had flourished in the sunshine of his. No matter what other people
thought, she was satisfied with him.
As a matter of fact David Dowd Langford allowed no one--not even
Sheila--to look into his soul. What emotions slumbered beneath the mask of
his habitual imperturbability no one save Langford himself knew. During
all his days he had successfully fought against betraying his emotions and
now, at the age of fifty, there was nothing of his character revealed in
his face except sternness. If addicted to sharp practice in business no
one would be likely to suspect it, not even his victim. Could one have
looked steadily into his eyes one might find there a certain gleam to warn
one of trickery, only one would not be able to look steadily into them,
for the reason that they would not allow you. They were shifty, crafty
eyes that took one's measure when one least expected them to do so.
Over the motive which had moved her father to retire from business while
still in his prime Sheila did not speculate. Nor had she speculated when
he had bought the Double R ranch and announced his intention to spend the
remainder of his days on it. She supposed that he had grown tired of the
unceasing bustle and activity of city life, as had she, and longed for
something different, and she had been quite as eager as he to take up her
residence here. This had been the limit of her conjecturing.
He had told her when she left Albany that he would follow her in a month.
And therefore, in a month to the day, knowing his habit of punctuality,
Sheila had come to Lazette for him, having been driven over from the
Double R by one of the cowboys.
She saw the station agent now, beckoning to the driver of the wagon, and
she went over to the edge of the station platform and watched while the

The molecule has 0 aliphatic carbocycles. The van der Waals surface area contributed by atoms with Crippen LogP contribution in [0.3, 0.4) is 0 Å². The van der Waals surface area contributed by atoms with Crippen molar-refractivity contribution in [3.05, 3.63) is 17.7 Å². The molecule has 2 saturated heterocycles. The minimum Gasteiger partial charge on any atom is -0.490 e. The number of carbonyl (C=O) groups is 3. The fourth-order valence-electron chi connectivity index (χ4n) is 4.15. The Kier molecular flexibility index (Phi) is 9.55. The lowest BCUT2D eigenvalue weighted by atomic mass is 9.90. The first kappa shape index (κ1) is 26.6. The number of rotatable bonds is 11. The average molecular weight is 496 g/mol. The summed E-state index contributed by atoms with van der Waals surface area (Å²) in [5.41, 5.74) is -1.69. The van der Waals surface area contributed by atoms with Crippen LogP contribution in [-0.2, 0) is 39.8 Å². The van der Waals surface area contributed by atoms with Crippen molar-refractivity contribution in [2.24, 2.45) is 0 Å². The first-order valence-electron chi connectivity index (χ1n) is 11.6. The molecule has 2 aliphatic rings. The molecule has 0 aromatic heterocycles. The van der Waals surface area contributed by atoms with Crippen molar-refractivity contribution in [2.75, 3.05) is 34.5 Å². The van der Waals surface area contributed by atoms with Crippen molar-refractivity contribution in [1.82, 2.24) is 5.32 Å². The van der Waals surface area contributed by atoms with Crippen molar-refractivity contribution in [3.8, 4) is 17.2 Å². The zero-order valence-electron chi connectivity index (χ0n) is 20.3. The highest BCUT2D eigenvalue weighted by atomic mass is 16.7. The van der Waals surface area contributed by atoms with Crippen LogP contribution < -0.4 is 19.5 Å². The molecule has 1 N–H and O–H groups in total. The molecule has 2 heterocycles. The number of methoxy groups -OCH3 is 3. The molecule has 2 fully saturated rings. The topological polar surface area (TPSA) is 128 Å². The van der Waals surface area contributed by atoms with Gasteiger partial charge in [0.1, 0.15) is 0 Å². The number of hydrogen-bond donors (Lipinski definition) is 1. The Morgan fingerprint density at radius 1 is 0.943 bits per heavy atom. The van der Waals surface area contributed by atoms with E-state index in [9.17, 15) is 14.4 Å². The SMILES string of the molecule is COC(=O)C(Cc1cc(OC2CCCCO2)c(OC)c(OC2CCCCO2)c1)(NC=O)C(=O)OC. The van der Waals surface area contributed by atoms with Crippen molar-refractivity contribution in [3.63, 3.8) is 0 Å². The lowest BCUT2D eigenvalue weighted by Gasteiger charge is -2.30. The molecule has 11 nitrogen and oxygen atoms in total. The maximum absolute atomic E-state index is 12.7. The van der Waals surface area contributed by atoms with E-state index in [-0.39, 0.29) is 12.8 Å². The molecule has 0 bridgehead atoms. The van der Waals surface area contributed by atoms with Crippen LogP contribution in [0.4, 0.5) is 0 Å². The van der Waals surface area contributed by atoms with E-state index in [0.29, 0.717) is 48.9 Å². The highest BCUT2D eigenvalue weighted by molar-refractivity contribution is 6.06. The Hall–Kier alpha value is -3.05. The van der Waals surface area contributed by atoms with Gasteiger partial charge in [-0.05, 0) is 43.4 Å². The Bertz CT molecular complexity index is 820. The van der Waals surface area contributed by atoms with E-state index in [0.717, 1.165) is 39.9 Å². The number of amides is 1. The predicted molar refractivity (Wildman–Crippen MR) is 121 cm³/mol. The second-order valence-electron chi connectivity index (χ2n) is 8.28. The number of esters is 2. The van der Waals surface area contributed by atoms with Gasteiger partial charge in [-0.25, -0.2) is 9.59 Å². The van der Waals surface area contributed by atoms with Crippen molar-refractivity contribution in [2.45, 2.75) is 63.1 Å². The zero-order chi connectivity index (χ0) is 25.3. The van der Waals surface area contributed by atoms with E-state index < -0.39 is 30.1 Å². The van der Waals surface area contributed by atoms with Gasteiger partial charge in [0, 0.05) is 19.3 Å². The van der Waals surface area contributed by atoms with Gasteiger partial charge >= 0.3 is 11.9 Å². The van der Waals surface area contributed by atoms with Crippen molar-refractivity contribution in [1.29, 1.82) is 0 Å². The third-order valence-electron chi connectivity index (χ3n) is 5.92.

trunks were tumbled into the wagon.
The driver was grumbling good naturedly to Langford.
"That darned six-o'clock train is always late," he was saying. "It's a
quarter to eight now an' the sun is goin' down. If that train had been on
time we could have made part of the trip in the daylight."
The day had indeed gone. Sheila looked toward the mountains and saw that
great long shadows were lengthening from their bases; the lower half of
the sun had sunk behind a distant peak; the quiet colors of the sunset
were streaking the sky and glowing over the plains.
The trunks were in; the station agent held the horses by the bridles,
quieting them; the driver took up the reins; Sheila was helped to the seat
by her father, he jumped in himself, and they were off down the street,
toward a dim trail that led up a slope that began at the edge of town and
melted into space.
The town seemed deserted. Sheila saw a man standing near the front door of
a saloon, his hands on his hips. He did not appear interested in either
the wagon or its occupants; his gaze roved up and down the street and he
nervously fingered his cartridge belt. He was a brown-skinned man, almost
olive, Sheila thought as her gaze rested on him, attired after the manner
of the country, with leathern chaps, felt hat, boots, spurs, neckerchief.
"Why, it is sundown already!" Sheila heard her father say. "What a sudden
change! A moment ago the light was perfect!"
A subconscious sense only permitted Sheila to hear her father's voice, for
her thoughts and eyes were just then riveted on another man who had come
out of the door of another saloon a little way down the street. She
recognized the man as Dakota and exclaimed sharply.
She felt her father turn; heard the driver declare, "It's comin' off,"
though she had not the slightest idea of his meaning. Then she realized
that he had halted the horses; saw that he had turned in his seat and was
watching something to the rear of them intently.
"We're out of range," she heard him say, speaking to her father.
"What's wrong?" This was her father's voice.
"Dakota an' Blanca are havin' a run-in," announced the driver. "Dakota's
give Blanca till sundown to get out of town. It's sundown now an' Blanca
ain't pulled his freight, an' it's likely that hell will be a-poppin'
Sheila cowered in her seat, half afraid to look at Dakota--who was walking
slowly toward the man who still stood in front of the saloon--though in
spite of her fears and misgivings the fascination of the scene held her
gaze steadily on the chief actors.
Out of the corners of her eyes she could see that far down the street men
were congregated; they stood in doorways, at convenient corners, their